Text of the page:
At Binyamina, between Tel Aviv and Haifa, tourists can visit the citrus packing station and the surrounding groves. Citrus was the classic staple of the country’s modern agriculture. Israel still exports $200 million worth of citrus, annually, mainly oranges and grapefruits, and the landscape around Tel Aviv is dominated by citrus groves which exude a delightful fragrance in the spring. As with many fruits and vegetables grown in Israel, genetic engineering has enabled farmers to improve yields while using less water; grow citrus varieties that are more resistant to disease, ripen earlier or later in the season according to market demands; and offer a longer shelf life and storage attributes, and of course a better taste. Moreover, Israel has set culinary trends in Europe by introducing new fruits such as the avocado and the persimmon.

Kibbutz Ein Gedi near the Dead Sea shows visitors how Israel has transformed the desert. Israel excelled in developing tomatoes, cucumbers and melons grown in the winter in the country’s southern regions. In the case of tomatoes and melons, it was discovered that using highly saline geo-thermal waters creates sweeter varieties, while innovative strains of tomatoes – cherry tomatoes and tomatoes on a vine (eaten like grapes) – have proved popular with European consumers.

Cucumbers and tomatoes as well as peppers are grown in greenhouses with much higher yields. These can be established on inhospitable terrain and enable the farmer to create his own computer controlled environment, regulating heat, light, humidity and irrigation. Flowers are also best grown in greenhouses where yields can be treble that of conventional fields. Last year Israel exported $300 million worth of flowers. Other Israeli innovations include strains of colored cotton and types of cotton that require less water.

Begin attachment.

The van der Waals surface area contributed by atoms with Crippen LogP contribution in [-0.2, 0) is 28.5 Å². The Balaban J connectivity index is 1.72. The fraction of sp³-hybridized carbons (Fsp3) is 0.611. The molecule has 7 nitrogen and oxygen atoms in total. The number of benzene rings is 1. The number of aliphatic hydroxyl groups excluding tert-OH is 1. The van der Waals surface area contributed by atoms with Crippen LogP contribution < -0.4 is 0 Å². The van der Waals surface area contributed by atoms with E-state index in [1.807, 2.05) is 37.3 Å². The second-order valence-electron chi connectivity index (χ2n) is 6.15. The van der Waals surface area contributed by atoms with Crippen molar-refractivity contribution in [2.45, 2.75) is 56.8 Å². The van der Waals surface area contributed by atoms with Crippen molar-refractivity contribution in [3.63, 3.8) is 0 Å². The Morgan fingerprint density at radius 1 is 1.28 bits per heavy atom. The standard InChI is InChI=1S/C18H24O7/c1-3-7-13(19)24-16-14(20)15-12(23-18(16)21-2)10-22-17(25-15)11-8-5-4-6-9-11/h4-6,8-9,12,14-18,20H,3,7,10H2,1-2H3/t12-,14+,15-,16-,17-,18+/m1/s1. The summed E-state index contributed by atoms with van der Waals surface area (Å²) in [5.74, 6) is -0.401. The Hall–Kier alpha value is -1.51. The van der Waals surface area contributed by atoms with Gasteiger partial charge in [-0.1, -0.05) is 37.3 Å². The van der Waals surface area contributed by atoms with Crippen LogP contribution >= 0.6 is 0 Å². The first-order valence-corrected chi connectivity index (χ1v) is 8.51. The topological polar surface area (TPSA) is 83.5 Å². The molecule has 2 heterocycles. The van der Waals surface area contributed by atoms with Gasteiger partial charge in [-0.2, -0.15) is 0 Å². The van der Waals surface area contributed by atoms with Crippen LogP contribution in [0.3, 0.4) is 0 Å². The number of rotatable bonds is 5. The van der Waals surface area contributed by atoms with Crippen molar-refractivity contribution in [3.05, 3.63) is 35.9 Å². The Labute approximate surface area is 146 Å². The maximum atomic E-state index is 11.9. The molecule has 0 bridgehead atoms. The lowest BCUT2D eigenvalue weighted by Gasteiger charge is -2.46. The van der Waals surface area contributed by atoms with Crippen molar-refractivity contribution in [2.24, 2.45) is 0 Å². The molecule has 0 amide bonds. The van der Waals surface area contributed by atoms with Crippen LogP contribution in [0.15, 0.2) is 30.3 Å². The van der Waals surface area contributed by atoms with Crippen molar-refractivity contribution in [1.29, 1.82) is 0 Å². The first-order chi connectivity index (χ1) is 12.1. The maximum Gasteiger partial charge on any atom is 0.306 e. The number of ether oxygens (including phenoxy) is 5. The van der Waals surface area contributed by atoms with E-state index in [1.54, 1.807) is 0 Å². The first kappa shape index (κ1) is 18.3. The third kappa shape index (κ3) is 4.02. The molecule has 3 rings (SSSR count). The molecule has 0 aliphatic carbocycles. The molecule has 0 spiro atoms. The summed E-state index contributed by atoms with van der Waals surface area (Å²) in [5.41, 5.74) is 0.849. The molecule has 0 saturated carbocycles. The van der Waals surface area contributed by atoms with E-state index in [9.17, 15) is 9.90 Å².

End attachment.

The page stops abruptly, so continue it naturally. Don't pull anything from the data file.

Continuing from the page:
Of course irrigation has been the key to Israel’s agricultural success. The National Water Carrier transports water from the north with its relatively high rainfall to the arid south of the country. Furthermore, the Israeli invention of drip or precision irrigation has enabled small amounts of water to go a long way. Israel exports more than $250 million of irrigation equipment annually.

Israel also has much to offer in livestock rearing. Most cowsheds on the country’s kibbutzim and moshavim are computerized parlors where the average cow produces 10,198 kilograms of milk per year – easily a world record. The country is also a market leader in poultry with high egg-laying yields and Israelis are the world’s largest per-capita consumers of turkey meat. Israel has also become the world’s second largest producer of ostrich meat (all of which is exported), and large quantities of fish are raised in ponds.

Agricultural tourists may also want to visit R&D institutions like the Ministry of Agriculture’s Volcani Center near Tel Aviv and the Hebrew University’s Faculty of Agriculture near Rehovot.

With agricultural exports of $1.4 billion in 1997 and an additional $1.5 billion in overseas sales of agricultural inputs like irrigation equipment and fertilizers, Israel has much to offer the world in farming know-how. Agricultural tourism is an effective way to tap into that know-how.


Sources: Israel Magazine-On-Web, May 1999,: Israeli Foreign Ministry